These measures have no limiting significance; the invention is equally applicable to other control structures, to other sensor signals, for instance, besides the air gap, to the magnetic flux or the magnet current and to other magnet current control elements. In particular, it appears promising to use a standard support circuit controller with a series-connected lead lag filter as the basic model of the controller, in which the invention is applied, since with appropriate design of the filter, substantially the high-frequency track configurations remain as problems and the invention is especially advantageous and easily realizable with respect to them. Among other things, this derivative filter could be blanked out at higher velocities similarly to a "stochastic supplemental device".

In a conventional magnetic suspension vehicle, 32 magnetic wheels act in the support direction on, for instance, a 25 meter beam of the track. If known individual magnet controls are used, all these individual magnetic wheels react identically to the same input signals. A common indirect input signal, however, can be the beam motion, for instance, when the track is set into vibration. If now an individual magnet control reacts to a certain beam configuration with one phase which causes instability, then all controls do the same, i.e., the system track/magnetic suspension vehicle is fanned into vibrations (the relatively small modal internal beam damping is then obviously too small to stabilize the dynamic overall system).

By the stochastic treatment of the controller signals according to the invention, provision is now made that the individual controls do not all react to the beam motion in the same way, i.e., asynchronously in a certain manner as a function of the control voltage amplitude. In principle, the individual magnet controls cause, in spite of the central synchronous movement for all controls, no substantial outward or summary effect on the central system track or track configuration.

The amplitude response of the total control force of all individual magnets per track beam is changed via the multiplicity of the magnetic wheels by the statistical modification of the individual control signals, independently from the phase response. This independent change of the amplitude response to the phase response is possible only for several individual controls, the control signals or partial signals of which are treated stochastically according to the invention.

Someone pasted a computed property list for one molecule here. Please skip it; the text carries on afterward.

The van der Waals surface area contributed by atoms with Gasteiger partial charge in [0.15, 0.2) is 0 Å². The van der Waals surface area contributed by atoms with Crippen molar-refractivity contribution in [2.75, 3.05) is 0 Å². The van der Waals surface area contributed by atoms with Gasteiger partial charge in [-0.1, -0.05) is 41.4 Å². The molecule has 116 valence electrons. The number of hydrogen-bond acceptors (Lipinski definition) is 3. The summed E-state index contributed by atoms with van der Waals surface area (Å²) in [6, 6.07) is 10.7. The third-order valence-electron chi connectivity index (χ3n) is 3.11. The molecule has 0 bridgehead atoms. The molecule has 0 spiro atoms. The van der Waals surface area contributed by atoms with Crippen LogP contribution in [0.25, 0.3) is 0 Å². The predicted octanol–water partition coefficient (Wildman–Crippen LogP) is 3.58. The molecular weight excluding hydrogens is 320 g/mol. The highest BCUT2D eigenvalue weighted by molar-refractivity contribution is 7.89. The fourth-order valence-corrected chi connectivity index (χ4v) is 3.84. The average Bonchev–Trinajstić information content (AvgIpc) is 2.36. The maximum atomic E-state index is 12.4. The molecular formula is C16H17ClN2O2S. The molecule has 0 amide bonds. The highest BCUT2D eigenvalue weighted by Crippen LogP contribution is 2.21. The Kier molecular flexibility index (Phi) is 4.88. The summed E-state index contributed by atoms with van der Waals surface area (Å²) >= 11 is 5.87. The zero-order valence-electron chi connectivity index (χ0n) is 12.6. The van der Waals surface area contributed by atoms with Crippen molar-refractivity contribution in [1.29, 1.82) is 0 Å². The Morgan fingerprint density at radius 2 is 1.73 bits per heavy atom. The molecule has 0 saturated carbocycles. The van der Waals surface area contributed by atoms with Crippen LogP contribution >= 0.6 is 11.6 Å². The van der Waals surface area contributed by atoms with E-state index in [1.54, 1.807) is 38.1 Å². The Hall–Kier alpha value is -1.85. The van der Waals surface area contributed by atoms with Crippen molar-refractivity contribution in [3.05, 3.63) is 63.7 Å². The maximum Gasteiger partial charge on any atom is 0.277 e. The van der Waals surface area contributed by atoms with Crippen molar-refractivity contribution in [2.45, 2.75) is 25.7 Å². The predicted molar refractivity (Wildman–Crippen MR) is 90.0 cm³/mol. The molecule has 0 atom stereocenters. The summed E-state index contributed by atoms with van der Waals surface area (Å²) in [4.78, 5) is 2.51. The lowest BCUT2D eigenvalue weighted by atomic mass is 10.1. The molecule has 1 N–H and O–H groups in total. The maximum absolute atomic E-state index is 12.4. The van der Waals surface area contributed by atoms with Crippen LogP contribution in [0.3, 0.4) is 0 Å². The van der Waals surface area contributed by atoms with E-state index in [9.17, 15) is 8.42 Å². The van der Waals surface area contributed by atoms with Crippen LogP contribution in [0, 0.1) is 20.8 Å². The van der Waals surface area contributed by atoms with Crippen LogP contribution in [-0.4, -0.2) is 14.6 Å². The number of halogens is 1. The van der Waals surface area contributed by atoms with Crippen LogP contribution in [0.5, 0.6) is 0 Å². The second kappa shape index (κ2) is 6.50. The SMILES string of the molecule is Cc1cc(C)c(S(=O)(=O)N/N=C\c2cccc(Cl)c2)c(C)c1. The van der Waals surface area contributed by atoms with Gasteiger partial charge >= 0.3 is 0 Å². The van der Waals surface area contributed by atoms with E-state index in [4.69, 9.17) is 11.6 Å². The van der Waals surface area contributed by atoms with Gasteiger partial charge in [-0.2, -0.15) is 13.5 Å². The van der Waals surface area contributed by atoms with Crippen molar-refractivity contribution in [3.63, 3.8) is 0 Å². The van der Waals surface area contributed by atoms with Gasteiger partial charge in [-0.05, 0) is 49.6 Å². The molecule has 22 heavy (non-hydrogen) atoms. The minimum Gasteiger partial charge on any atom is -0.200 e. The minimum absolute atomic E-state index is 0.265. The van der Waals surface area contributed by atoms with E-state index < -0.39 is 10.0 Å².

To explain the invention in more detail, a conventional "support circuit control" of the type mentioned above will be taken as the base; its controller voltage UR has the following composition:

UR =UZ +US +US +U S               ( 1)

The controller voltage varies between -10 V and +10 V. Z is the magnet acceleration; S and S are the air gap and its derivative in time, respectively.

According to the invention, the controller voltage UR is formed as follows:

UR =Ust +US +U S 

In the equation, Ust is a statistical or stochastic signal which is formed from the sum signal:

USu =US +UZ                                 ( 2)

in the following manner: The entire voltage range from -10 V to -10 V is subdivided into adjoining ranges, for instance, into the following ten ranges:

______________________________________Range -5    from -10 V to   -7.5 V-4          -7.5 V to       -4 V-3          -4 V to         -2 V-2          -2 V to         -1 V-1          -1 V to         0 V1           0 V to          1 V2           1 V to          2 V3           2 V to          4 V4           4 V to          7.5 V5           7.5 V to        10 V.______________________________________

The following consideration for forming the statistical signal Ust is carried out only for positive sum signals; the same applies, logically applied, also for negative sum signals.

The sum voltages USu are formed or interrogated periodically at times closely following each other, for instance, at intervals of some milliseconds to fractions of milliseconds. The invidivual signals US and UZ of the sum signal are present in the controller. From the respectively formed or interrogated sum signal, the statistical signal Ust is formed and is held until the next sum signal is formed or interrogated. From this new sum signal, a new signal Ust is formed and held again etc. The latter is realized in every individual magnet control independently of the other individual magnet controls. The components of the sum signal in each range are determined and are then multiplied by a stochastic multiplier factor p which can assume different values for the individual ranges. The thereby "statistically weighted" signal portions of all ranges are added up to form the statistical signal Ust and used in the controller sum-voltage equation and are processed further.